The Financial Conduct Authority has pushed through changes to potentially “unfair and unclear” terms in the contracts of four major buy-now pay-later (BNPL) firms as the government prepares for a regulatory clampdown on the sector this year.
The Financial Conduct Authority (FCA) announced today it had secured changes to contracts of BNPL firms Klarna, Clearpay, Laybuy and Openpay which it said were potentially misleading to users.
The watchdog has pushed through the changes to the firms’ terms under the Consumer Rights Act as it waits for the government to introduce more sweeping regulation to the sector this year.
Sheldon Mills, Executive Director of Consumers and Competition at the FCA, said: “We do not yet have powers to regulate these firms, but we do have powers to review the terms and conditions of consumer contracts for fairness, and have acted proactively to ensure that the BNPL industry adopts high standards in their terms and conditions.
The amendments pushed through by the FCA include changes to refund rules that will no longer require shoppers to pay BNPL charge while waiting for confirmation of a refund from a retailer, as well as clearer guidelines for consumers on how to cancel ‘continuous payment authority’.
Mills added that the four BNPL firms have all voluntarily agreed to change their approach and said he hopes the rest of the industry will follow.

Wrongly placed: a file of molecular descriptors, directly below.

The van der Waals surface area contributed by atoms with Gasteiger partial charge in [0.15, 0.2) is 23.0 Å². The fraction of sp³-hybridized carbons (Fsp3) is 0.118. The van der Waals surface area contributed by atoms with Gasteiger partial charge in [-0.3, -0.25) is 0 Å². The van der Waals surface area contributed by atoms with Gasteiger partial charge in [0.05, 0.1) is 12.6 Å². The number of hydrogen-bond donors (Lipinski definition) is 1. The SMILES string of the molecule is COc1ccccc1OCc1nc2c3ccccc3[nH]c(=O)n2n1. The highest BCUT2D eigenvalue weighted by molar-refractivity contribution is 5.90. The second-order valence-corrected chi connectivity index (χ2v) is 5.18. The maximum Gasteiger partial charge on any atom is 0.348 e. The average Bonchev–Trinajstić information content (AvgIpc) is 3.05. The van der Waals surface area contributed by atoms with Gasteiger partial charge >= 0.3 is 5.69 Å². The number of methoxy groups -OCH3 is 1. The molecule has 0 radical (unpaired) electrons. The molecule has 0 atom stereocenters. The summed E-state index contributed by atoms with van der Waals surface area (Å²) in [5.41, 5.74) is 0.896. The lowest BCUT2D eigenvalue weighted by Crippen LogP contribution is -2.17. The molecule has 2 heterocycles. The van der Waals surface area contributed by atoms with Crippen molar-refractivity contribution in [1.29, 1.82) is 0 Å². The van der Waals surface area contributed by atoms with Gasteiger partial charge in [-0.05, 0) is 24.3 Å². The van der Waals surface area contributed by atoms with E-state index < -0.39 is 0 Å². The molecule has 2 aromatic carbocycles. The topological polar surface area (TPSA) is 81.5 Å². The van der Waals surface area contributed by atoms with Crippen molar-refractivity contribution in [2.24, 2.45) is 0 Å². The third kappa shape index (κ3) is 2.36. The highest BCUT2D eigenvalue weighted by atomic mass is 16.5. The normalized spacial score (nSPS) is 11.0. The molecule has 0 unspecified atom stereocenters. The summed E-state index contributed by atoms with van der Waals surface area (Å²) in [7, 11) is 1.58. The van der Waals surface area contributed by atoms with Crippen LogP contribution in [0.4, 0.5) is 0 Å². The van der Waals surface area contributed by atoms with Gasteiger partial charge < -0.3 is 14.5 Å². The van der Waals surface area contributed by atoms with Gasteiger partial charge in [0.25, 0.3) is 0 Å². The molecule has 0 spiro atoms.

Klarna, Clearpay and Laybuy told City A.M. they had already implemented the changes, while Clearpay said it had also refunded shoppers who had been wrongly charged late fees.
The news comes as high street lender Barclays today called for more robust regulation of all BNPL products, warning that consumers are taking on debt without the means to pay.
The bank warned that consumers are taking out unregulated BNPL contracts when they’re not in a financially stable position to do so, with new research by finding that a quarter (24 per cent) of BNPL users are concerned about their ability to repay their BNPL bills.
Barclays said a further 31 per cent are overwhelmed by the amount coming out of their account in BNPL bills.
Antony Stephen, CEO of Barclays Partner Finance, said: “It’s essential that the new rules around BNPL regulation are fit for purpose and protect consumers from spiralling debt.
“Our research identifies the shortcomings of unregulated short-term interest-free credit options and highlights that people are still not clear on the repercussions of not making repayments.”
The government is preparing to clampdown on the sector with new regulation this year following a major review by former FCA boss Chris Woolard last year.
Woolard warned of the “urgent” need for regulation in the sector.
Laybuy said today it had worked hard to simplify its contract terms following the FCA’s ruling.
Gary Rohloff, Managing Director and Co-Founder, Laybuy, said: “As a result of the FCA’s assessment, we have worked hard to simplify our contract terms, including providing greater clarity around what happens in the event of an order cancellation or return, so that they are easier to understand, and we will continue to review all of our contracts as part of our commitment to continuous improvement.”